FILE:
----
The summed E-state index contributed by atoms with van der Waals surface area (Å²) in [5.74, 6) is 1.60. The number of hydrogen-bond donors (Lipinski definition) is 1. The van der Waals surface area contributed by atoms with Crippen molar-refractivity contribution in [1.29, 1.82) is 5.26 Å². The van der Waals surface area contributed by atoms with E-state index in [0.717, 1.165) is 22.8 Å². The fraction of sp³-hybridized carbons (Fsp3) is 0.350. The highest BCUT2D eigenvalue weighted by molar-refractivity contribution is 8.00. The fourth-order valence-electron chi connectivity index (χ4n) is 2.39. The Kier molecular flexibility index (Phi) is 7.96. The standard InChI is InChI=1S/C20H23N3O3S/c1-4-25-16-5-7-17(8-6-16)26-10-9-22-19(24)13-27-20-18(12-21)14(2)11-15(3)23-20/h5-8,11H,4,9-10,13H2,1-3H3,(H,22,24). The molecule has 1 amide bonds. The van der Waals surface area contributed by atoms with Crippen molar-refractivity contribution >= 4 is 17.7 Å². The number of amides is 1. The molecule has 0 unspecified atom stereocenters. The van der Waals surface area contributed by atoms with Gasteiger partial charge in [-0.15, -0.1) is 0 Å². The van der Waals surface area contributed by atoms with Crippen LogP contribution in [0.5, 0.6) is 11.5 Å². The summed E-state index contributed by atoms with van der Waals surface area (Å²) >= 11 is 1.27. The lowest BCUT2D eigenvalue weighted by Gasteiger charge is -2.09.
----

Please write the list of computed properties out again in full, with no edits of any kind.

The summed E-state index contributed by atoms with van der Waals surface area (Å²) in [5.74, 6) is 1.60. The number of hydrogen-bond donors (Lipinski definition) is 1. The van der Waals surface area contributed by atoms with Crippen molar-refractivity contribution in [1.29, 1.82) is 5.26 Å². The van der Waals surface area contributed by atoms with E-state index in [0.717, 1.165) is 22.8 Å². The fraction of sp³-hybridized carbons (Fsp3) is 0.350. The highest BCUT2D eigenvalue weighted by molar-refractivity contribution is 8.00. The fourth-order valence-electron chi connectivity index (χ4n) is 2.39. The Kier molecular flexibility index (Phi) is 7.96. The standard InChI is InChI=1S/C20H23N3O3S/c1-4-25-16-5-7-17(8-6-16)26-10-9-22-19(24)13-27-20-18(12-21)14(2)11-15(3)23-20/h5-8,11H,4,9-10,13H2,1-3H3,(H,22,24). The molecule has 1 amide bonds. The van der Waals surface area contributed by atoms with Crippen molar-refractivity contribution >= 4 is 17.7 Å². The number of amides is 1. The molecule has 0 unspecified atom stereocenters. The van der Waals surface area contributed by atoms with Gasteiger partial charge in [-0.15, -0.1) is 0 Å². The van der Waals surface area contributed by atoms with Crippen LogP contribution in [0.5, 0.6) is 11.5 Å². The summed E-state index contributed by atoms with van der Waals surface area (Å²) >= 11 is 1.27. The lowest BCUT2D eigenvalue weighted by Gasteiger charge is -2.09.